Non-sales and used copy sales do not contribute anything to author or publisher royalties. Changing that dynamic might stabilize author royalties even if the royalty ‘per unit’ is lower. But there are risks for authors in the new arrangements, and the rollout of publisher business model experiments has so far been shrouded in secrecy. Publishers who want to act as partners with authors will take steps to inform them and address their questions before experimental models are presented to the market. And authors, as key stakeholders, should remain open minded to new models, but express their concerns and ideas pro-actively with their publishers whenever possible.

~ Michael Spinella, TAA Executive Director

What a TAA grant can do for you

GrantsTAA offers two forms of grants – publication grants and contract review grants – to assist members and non-members with some of the expenses related to publishing their academic works and textbooks.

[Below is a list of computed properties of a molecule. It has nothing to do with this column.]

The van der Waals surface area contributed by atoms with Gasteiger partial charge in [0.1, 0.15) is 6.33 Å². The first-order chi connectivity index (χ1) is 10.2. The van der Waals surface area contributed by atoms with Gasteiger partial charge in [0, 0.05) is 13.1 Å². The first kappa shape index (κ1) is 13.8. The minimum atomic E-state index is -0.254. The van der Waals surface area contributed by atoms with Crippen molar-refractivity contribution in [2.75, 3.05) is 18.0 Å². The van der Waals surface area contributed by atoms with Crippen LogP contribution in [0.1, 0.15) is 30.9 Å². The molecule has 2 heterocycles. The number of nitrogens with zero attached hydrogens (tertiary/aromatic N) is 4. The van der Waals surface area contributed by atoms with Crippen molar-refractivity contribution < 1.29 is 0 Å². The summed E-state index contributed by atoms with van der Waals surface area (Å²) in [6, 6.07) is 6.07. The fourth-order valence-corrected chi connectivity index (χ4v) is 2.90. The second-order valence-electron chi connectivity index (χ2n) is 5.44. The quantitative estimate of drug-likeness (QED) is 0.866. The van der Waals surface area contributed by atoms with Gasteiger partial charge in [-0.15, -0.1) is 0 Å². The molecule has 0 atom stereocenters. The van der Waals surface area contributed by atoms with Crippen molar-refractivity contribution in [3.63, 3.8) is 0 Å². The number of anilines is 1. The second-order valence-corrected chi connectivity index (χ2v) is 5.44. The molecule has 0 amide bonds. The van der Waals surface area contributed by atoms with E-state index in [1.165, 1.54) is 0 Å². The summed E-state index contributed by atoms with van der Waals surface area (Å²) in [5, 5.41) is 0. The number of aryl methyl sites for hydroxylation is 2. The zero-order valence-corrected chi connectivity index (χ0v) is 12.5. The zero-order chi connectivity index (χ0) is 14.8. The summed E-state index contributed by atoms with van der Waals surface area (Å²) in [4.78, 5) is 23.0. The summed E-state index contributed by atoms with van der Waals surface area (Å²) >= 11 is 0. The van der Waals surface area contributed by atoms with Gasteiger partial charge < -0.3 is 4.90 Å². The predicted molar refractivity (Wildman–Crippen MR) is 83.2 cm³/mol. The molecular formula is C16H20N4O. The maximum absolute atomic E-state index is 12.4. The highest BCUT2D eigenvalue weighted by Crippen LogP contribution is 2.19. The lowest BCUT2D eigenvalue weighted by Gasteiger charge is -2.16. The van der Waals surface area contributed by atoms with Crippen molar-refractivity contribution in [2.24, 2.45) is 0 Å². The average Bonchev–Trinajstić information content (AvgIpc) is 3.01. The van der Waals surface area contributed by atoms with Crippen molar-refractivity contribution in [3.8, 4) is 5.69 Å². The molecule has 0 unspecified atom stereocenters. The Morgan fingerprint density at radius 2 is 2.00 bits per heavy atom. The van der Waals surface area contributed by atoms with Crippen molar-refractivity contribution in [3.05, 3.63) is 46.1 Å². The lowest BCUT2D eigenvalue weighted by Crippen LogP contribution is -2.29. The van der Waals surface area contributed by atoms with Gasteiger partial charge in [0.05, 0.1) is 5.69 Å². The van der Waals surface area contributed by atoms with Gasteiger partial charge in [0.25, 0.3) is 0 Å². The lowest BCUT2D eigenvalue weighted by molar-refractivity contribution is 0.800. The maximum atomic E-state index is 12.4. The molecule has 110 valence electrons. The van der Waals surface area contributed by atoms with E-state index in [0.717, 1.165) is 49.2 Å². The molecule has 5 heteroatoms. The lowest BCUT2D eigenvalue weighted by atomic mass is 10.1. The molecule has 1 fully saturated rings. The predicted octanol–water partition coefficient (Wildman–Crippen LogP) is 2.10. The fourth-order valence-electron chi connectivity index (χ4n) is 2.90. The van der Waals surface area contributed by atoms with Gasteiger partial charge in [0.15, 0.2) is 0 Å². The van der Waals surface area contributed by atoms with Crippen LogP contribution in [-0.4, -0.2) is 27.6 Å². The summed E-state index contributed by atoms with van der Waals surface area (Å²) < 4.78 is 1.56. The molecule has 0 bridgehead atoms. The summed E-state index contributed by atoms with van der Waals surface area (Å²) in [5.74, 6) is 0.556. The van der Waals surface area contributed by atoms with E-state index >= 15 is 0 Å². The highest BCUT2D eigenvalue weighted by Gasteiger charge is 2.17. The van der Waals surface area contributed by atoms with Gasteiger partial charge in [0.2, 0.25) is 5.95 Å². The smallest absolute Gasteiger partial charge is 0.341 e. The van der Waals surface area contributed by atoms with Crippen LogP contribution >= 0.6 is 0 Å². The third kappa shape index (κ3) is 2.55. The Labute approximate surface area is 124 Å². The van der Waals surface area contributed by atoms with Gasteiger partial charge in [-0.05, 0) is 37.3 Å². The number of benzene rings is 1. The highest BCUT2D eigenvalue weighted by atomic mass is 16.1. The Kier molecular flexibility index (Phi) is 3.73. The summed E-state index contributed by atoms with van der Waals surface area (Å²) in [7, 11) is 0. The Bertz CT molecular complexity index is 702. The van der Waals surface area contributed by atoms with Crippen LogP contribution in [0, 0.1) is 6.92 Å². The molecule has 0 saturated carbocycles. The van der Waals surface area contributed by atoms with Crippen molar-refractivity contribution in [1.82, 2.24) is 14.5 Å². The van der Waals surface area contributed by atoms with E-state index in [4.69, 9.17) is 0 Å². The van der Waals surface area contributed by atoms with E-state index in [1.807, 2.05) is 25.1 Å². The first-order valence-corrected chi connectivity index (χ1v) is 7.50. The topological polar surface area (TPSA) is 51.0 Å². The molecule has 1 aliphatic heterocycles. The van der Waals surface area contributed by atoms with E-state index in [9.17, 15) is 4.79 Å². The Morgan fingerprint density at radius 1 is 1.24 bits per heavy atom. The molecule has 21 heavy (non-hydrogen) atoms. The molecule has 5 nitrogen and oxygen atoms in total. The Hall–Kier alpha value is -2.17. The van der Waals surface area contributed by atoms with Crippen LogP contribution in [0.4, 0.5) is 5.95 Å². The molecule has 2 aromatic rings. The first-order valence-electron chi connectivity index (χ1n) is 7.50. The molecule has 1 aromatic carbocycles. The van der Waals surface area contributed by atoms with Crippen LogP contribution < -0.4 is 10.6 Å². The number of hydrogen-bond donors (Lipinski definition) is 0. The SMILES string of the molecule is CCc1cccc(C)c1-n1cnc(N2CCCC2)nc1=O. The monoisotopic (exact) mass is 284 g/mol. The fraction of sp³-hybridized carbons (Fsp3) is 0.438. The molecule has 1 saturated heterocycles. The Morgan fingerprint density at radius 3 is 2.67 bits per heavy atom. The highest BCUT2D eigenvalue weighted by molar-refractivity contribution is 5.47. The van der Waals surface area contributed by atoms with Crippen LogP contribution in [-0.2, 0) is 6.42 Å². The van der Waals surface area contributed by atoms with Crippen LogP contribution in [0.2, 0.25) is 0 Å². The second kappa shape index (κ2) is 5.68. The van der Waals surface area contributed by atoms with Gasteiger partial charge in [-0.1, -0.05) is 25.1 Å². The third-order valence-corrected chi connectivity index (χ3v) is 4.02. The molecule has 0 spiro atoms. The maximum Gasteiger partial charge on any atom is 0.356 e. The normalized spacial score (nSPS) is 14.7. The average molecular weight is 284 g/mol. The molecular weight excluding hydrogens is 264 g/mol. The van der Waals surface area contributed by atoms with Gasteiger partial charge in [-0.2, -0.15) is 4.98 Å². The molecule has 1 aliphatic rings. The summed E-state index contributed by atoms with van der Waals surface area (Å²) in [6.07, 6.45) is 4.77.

As the April 30th grant application deadline approaches, we asked several 2017 publication grant recipients for feedback on how a TAA grant has helped them. [Read more…]

Member Spotlight: John Bond

John BondScholarly Publishing: A PrimerTAA member John Bond is a Publishing Consultant with Riverwinds Consulting and an author in the communication writing discipline.

His most recent publication is Scholarly Publishing: A Primer – his fourth book. See www.booksbyjohnbond.com for more information about the books. [Read more…]

Member Spotlight: Michael Greer

The Little, Brown Compact Handbook, 10eMichael GreerTAA member Michael Greer is a Lecturer at University of Arkansas at Little Rock, Editor for Research in Online Literacy Education, and both a textbook and academic author in the English writing discipline.

His most recent publications include The Little, Brown Handbook, 14th ed. and The Little, Brown Compact Handbook, 10th ed. Michael has published four other books on literacy, technology, and digital publishing. [Read more…]